June 22, 2017 – In collaboration with the German Archaeological Institute (DAI) at Rome and the Dutch National Research School for Classical Studies (OIKOS), the Royal Netherlands Institute in Rome (KNIR) will organize a 10-day course for (R)MA and PhD students. Entitled ‘Cities, Emperors and Popes: Coinage and the construction of identity in Antiquity and the Early modern period’, it will take place in Rome from October 2-11, 2017. The deadline for application is July 1, 2017.
Coins and identity are intricately linked. Cities and rulers used coinage to strengthen a sense of collective identity. In the ancient Roman world, this was achieved mostly by depicting commonly accepted symbols on the coins and medals, such as city emblems and deities, or by connecting themselves with such shared values as piety, military prowess and justice. During the Early modern period, popes reverted to Roman iconographic traditions and copied ancient themes on their medals. In both periods coins and medals were deployed to create or strengthen a collective frame of reference, by which an appeal was made to unity and continuity. In this way, leaders aimed to legitimize their position of power. Coinage and the construction of a collective identity were crucial for reigning effectively.
Illustrative in this respect is this bronze medal which places pope IVLIVS III PONTIFEX MAXIMVS in the tradition of the ancient Roman emperors; the reverse bears the legend ANNONA PONT A V combined with a Roman style reference to the goddess Ceres. Image from Classical Numismatic Group, Inc., e-auction 210.369.
This ten-day course in Rome focuses on the role of coins and medals in the process of identity formation in the Roman world as well as in the early modern period from a comparative perspective. The main questions that will be addressed during the course are: How can we use coinage to study the identities of cities and larger politico-geographical areas on the one hand and identities of emperors and dynasties on the other hand? Who issued the coins and the medals? Who used them? Could the messages on coins target specific audiences? What was the influence of tradition on the messages spread by this medium? What do we gain from comparing coins from different periods (antiquity and the early modern era), different types of rule (city states and empires) and different scales (local and imperial)?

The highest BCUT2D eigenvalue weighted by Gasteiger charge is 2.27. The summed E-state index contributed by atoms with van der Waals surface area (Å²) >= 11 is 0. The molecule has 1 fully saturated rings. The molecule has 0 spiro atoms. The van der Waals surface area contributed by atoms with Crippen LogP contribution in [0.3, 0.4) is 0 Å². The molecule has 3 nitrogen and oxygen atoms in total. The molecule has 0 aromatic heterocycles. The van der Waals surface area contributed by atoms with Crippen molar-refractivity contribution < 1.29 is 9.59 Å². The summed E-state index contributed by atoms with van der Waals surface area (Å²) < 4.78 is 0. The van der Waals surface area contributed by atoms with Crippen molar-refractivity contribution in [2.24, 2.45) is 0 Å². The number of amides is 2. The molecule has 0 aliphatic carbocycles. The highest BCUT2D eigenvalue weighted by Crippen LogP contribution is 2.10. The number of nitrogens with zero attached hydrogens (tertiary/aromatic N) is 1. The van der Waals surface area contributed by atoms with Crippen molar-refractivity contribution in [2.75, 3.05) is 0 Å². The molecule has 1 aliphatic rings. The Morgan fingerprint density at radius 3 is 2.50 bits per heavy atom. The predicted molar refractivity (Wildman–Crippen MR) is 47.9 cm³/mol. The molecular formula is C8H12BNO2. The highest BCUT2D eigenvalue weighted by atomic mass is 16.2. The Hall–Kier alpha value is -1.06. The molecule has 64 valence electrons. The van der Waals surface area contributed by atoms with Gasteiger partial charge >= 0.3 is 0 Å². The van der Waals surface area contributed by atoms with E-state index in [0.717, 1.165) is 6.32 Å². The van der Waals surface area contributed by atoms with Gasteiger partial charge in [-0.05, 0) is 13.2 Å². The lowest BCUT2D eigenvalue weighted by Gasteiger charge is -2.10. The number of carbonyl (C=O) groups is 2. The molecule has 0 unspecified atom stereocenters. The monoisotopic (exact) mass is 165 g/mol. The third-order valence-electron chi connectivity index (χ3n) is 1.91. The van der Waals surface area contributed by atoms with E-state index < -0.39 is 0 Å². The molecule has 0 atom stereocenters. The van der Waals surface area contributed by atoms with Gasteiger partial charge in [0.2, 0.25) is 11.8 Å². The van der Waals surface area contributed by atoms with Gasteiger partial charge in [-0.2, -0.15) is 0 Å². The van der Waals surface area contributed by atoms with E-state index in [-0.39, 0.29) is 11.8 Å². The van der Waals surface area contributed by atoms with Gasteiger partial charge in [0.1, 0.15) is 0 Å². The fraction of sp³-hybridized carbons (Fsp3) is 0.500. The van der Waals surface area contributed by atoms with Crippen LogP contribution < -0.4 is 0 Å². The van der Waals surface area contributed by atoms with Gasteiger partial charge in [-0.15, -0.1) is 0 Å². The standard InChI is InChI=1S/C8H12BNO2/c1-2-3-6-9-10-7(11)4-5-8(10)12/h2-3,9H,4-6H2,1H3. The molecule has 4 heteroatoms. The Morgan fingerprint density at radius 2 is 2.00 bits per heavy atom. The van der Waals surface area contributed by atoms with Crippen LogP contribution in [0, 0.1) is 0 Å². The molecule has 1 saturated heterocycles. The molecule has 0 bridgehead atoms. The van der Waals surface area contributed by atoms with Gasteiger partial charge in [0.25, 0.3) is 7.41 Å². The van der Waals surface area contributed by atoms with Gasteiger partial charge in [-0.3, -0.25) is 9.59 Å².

This course will provide the students with theoretical knowledge on the ideological function of coins and medals as well as on different numismatic methods. In addition, practical skills will be gained; together the students will create an exhibition, focusing on the theme of the course, of the numismatic objects in the plaster cast collection of the DAI.
Drs. Paul Beliën (Amsterdam), Dr. Liesbeth Claes (Leiden), Dr. Martin Hirsch (München), Prof. Dr. Fleur Kemmers (Frankfurt am Main), Dr. Erika Manders (Göttingen), Dr. Marleen Termeer (Leiden), Dr. David Wigg-Wolf (Frankfurt am Main) and guest lecturers.
MA-, RMA students and PhD candidates in (Ancient) History, Art History, Classics and Archaeology from the KNIR partner universities (UvA, VU, UL, UU, RU and RUG) as well as from German universities. The course is part of the OIKOS education program for PhD students. No specific knowledge of Greek or Latin language is required.
Application and admission
The master class is a selective course with a maximum of 10 participants. The selection of (R)MA students is based on grades, the positioning of the course in the student’s curriculum, and a letter of motivation. The selection of PhD students is based on the letter of motivation and curriculum vitae.
More information can be obtained from the KNIR website.
Students can apply until July 1, 2017, via this link.